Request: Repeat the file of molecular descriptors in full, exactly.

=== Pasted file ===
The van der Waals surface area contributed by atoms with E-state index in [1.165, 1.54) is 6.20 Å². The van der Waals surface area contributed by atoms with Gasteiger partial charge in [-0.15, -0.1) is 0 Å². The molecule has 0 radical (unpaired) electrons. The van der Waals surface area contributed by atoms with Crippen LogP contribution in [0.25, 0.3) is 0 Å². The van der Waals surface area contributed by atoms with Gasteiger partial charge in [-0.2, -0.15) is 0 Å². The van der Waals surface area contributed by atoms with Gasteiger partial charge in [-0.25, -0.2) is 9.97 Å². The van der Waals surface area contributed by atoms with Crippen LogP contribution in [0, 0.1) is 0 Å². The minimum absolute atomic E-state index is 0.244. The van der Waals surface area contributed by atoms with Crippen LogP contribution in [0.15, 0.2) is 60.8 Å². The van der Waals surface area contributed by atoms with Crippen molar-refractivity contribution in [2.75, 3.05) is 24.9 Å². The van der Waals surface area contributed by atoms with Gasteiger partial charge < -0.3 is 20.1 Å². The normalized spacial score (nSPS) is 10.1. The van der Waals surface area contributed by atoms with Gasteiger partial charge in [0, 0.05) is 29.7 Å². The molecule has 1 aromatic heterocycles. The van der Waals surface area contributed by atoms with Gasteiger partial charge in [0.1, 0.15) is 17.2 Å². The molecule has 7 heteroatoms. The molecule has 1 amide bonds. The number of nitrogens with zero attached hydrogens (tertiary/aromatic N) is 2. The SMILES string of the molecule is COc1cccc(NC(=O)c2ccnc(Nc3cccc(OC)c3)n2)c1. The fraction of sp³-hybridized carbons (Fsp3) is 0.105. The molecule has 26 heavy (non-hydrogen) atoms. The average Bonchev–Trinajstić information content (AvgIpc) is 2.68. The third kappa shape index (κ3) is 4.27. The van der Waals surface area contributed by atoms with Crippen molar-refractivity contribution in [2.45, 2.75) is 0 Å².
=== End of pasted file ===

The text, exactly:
The van der Waals surface area contributed by atoms with E-state index in [1.165, 1.54) is 6.20 Å². The van der Waals surface area contributed by atoms with Gasteiger partial charge in [-0.15, -0.1) is 0 Å². The molecule has 0 radical (unpaired) electrons. The van der Waals surface area contributed by atoms with Crippen LogP contribution in [0.25, 0.3) is 0 Å². The van der Waals surface area contributed by atoms with Gasteiger partial charge in [-0.2, -0.15) is 0 Å². The van der Waals surface area contributed by atoms with Gasteiger partial charge in [-0.25, -0.2) is 9.97 Å². The van der Waals surface area contributed by atoms with Crippen LogP contribution in [0, 0.1) is 0 Å². The minimum absolute atomic E-state index is 0.244. The van der Waals surface area contributed by atoms with Crippen LogP contribution in [0.15, 0.2) is 60.8 Å². The van der Waals surface area contributed by atoms with Crippen molar-refractivity contribution in [2.75, 3.05) is 24.9 Å². The van der Waals surface area contributed by atoms with Gasteiger partial charge < -0.3 is 20.1 Å². The normalized spacial score (nSPS) is 10.1. The van der Waals surface area contributed by atoms with Gasteiger partial charge in [0, 0.05) is 29.7 Å². The molecule has 1 aromatic heterocycles. The van der Waals surface area contributed by atoms with Gasteiger partial charge in [0.1, 0.15) is 17.2 Å². The molecule has 7 heteroatoms. The molecule has 1 amide bonds. The number of nitrogens with zero attached hydrogens (tertiary/aromatic N) is 2. The SMILES string of the molecule is COc1cccc(NC(=O)c2ccnc(Nc3cccc(OC)c3)n2)c1. The fraction of sp³-hybridized carbons (Fsp3) is 0.105. The molecule has 26 heavy (non-hydrogen) atoms. The average Bonchev–Trinajstić information content (AvgIpc) is 2.68. The third kappa shape index (κ3) is 4.27. The van der Waals surface area contributed by atoms with Crippen molar-refractivity contribution in [2.45, 2.75) is 0 Å².